There are few modern bands for whom we could realistically tell you that their comeback track sounds like A) a thwacking, thundering juggernaut, B) a subtle, slow-building, almost religious experience or C) a cheeky, sling-your-arm-around-your-mates jubilant bop and all of the above could feasibly be equally true. But, since moshing out of the traps with ‘Fluffy’ all the way back in 2013, Wolf Alice’s finest trick has always been to keep themselves entirely pigeonhole-free.
When Ellie Rowsell, Joff Oddie, Theo Ellis and Joel Amey delivered debut ‘My Love Is Cool’, they already had a clutch of seemingly disparate ideas under their belt, but somehow made their styles make sense under one roof. When the Londoners introduced 2017’s ‘Visions of a Life’ – a follow-up that would go on to narrowly miss out on the Number One spot for the second time (#justiceforWolfAlice) but eventually win that year’s Mercury Prize – they began the campaign with a wild one-two of ‘Yuk Foo’ (sample lyric: “I wanna fuck all the people I meet”) and the weepy prom slow dance of ‘Don’t Delete The Kisses’.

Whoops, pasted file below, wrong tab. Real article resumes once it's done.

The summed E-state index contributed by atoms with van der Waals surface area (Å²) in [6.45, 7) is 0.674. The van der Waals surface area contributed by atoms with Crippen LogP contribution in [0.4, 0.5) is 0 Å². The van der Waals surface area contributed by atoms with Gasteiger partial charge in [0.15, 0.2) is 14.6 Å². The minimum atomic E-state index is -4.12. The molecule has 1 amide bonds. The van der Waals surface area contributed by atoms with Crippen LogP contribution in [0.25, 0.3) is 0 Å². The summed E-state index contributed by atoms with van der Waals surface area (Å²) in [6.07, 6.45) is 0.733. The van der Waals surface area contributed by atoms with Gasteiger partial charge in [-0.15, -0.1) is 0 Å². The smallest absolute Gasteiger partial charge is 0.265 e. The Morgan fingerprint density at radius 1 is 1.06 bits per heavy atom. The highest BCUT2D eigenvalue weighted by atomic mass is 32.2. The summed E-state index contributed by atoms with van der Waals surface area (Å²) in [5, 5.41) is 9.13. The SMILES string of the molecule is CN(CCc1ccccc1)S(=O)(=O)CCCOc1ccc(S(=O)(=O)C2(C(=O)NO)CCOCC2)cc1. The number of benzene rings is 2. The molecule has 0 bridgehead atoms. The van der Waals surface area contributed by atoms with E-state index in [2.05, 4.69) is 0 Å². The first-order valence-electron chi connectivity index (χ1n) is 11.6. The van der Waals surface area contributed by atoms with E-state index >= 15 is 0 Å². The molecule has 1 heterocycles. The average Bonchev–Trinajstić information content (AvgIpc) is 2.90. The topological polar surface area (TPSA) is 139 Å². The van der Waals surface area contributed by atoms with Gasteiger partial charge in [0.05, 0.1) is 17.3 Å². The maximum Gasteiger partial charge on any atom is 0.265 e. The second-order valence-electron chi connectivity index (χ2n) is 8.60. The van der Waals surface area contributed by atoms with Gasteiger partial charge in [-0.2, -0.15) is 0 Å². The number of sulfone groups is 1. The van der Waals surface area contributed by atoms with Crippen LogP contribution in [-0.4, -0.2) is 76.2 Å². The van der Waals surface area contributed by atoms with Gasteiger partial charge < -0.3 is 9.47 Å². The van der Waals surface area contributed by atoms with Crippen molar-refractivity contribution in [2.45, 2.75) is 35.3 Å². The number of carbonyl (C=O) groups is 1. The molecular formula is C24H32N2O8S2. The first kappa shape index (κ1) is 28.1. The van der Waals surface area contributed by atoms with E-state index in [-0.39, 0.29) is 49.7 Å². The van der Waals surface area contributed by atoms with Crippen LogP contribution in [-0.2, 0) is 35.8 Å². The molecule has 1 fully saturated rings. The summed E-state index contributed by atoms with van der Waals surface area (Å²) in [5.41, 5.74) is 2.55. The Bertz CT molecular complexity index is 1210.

And so to ‘The Last Man on Earth’.
Announced out of nowhere with a social media blitz of posts bearing a black and white blinking eye and its title, in true Wolf Alice fashion it could have meant anything. A new single? Album? Ellie’s gone off in cahoots with Grimes and stolen Elon Musk’s spaceship to Mars? Only time would tell. Aaannnnnd… well yes, it’s a new track – the first ahead of incoming third LP ‘Blue Weekend’, due June 11 2021.
As for what it sounds like? Well, for their first trick, the band have plumped for Option B – with Ellie stepping to the forefront more than ever. Beginning with plaintive pianos and allowing the singer’s vocal (buoyed in parts by some truly angelic layered harmonies) to shine, the first two-minutes-twenty could almost be a solo record. Then we get a swell – Drums! Layers! A very Beatles-y unexpected mid-section! – and what could have been a fairly straightforward ballad in lesser hands becomes a grand, cathartic moment.
Of course, if we’ve learnt anything so far, it’s that we’d be foolish to try and second guess what it means for the rest of Album Three. But, even as one of the band’s more understated offerings, ‘The Last Man on Earth’ still holds enough intriguing moments to lay the groundwork for some very high expectations indeed.
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